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Hodgkin Lymphoma Staging

Doctors use physical examinations, imaging tests, blood test and, sometimes, bone marrow tests to determine the extent of the disease.  This determination is called "staging."  Staging provides important information for treatment planning.

Staging for Hodgkin lymphoma is based on the Lugano classification, which is derived from the Ann Arbor staging system.

Hodgkin Lymphoma Stages


Stage I

HL cells found in a single lymph node region (this can include one node or a group of adjacent nodes) above the diaphragm (the thin muscle below the lungs and heart that separates the chest from the abdomen), OR

HL cells found in one organ or site outside the lymphatic system.

Stage II

HL cells found in two or more lymph node regions on the same side of the diaphragm, either above the diaphragm or below the diaphragm, OR

HL cells found in a lymph node area and a nearby organ outside the lymphatic system, on the same side of the diaphragm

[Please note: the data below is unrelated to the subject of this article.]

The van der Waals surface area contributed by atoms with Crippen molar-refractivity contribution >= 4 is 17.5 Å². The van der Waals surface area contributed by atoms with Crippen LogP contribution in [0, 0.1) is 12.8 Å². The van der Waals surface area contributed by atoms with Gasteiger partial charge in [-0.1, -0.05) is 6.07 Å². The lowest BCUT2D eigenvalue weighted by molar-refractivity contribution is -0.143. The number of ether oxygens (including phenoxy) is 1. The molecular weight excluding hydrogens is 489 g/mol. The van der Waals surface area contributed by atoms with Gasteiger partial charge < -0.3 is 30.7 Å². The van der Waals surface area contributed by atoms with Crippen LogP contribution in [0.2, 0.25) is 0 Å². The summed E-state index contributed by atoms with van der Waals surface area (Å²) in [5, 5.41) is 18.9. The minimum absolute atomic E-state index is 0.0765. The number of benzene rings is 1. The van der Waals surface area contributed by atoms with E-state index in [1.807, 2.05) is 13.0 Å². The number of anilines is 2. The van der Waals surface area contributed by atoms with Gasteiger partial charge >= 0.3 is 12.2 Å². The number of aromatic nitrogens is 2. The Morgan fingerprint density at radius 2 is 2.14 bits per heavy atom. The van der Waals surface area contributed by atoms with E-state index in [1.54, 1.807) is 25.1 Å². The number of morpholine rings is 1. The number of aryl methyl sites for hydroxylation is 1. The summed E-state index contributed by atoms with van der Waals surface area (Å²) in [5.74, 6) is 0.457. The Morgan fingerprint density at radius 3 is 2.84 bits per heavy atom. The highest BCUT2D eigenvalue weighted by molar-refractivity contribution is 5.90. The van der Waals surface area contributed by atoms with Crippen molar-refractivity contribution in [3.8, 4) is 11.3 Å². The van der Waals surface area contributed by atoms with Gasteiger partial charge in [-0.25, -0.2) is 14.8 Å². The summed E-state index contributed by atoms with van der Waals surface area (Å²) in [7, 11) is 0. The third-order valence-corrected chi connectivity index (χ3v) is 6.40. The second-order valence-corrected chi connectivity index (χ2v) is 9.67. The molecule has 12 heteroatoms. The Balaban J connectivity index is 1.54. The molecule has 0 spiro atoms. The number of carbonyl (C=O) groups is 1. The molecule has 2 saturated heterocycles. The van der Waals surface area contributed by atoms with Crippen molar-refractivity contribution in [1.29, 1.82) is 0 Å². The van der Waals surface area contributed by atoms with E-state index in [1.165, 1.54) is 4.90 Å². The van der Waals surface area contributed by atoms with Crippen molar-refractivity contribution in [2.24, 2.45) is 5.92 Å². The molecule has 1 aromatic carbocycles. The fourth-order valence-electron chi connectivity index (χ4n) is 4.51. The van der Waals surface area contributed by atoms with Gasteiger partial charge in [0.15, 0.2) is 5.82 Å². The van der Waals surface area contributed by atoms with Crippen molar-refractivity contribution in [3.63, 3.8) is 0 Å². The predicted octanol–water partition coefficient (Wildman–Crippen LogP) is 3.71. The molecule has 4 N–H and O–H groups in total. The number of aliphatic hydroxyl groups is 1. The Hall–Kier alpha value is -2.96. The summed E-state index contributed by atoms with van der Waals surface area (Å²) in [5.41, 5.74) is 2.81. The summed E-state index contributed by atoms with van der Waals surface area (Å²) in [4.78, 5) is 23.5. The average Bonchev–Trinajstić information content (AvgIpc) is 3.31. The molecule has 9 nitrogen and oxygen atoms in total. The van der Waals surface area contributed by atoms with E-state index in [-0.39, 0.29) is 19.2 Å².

Stage III HL cells found in lymph node regions on both sides of the diaphragm (above and below), possibly with localized involvement of an organ outside the lymphatic system or the spleen
Stage IV

HL cells have spread widely into one or more organs outside the lymphatic system and possibly into nearby lymph nodes, OR

HL cells found in one organ outside the lymphatic system and also in distant lymph nodes 


In addition to the stage number, the letters A, B, E or S may be used to further classify the stage of HL.

  • Category A: The patient does not have B symptoms (fever, weight loss or night sweats).
  • Category B: The patient has B symptoms.
  • Category E: The patient has HL cells in organs or tissues outside the lymphatic system.
  • Category S: The patient has HL cells in the spleen.

For example, stage IIB would indicate that the patient has

  • Involvement of two lymph node sites near each other (for example, enlarged lymph nodes in the neck and collarbone area or in the neck and the armpit)
  • Fever, excessive sweating and/or weight loss

Patients in the B category sometimes require more aggressive treatments. It is important to note that even patients with stage IV (advanced stage) HL are frequently cured with treatment, despite having lymphoma in many areas of the body.

Related Links

  • Download or order The Leukemia & Lymphoma Society's free booklet, Hodgkin Lymphoma.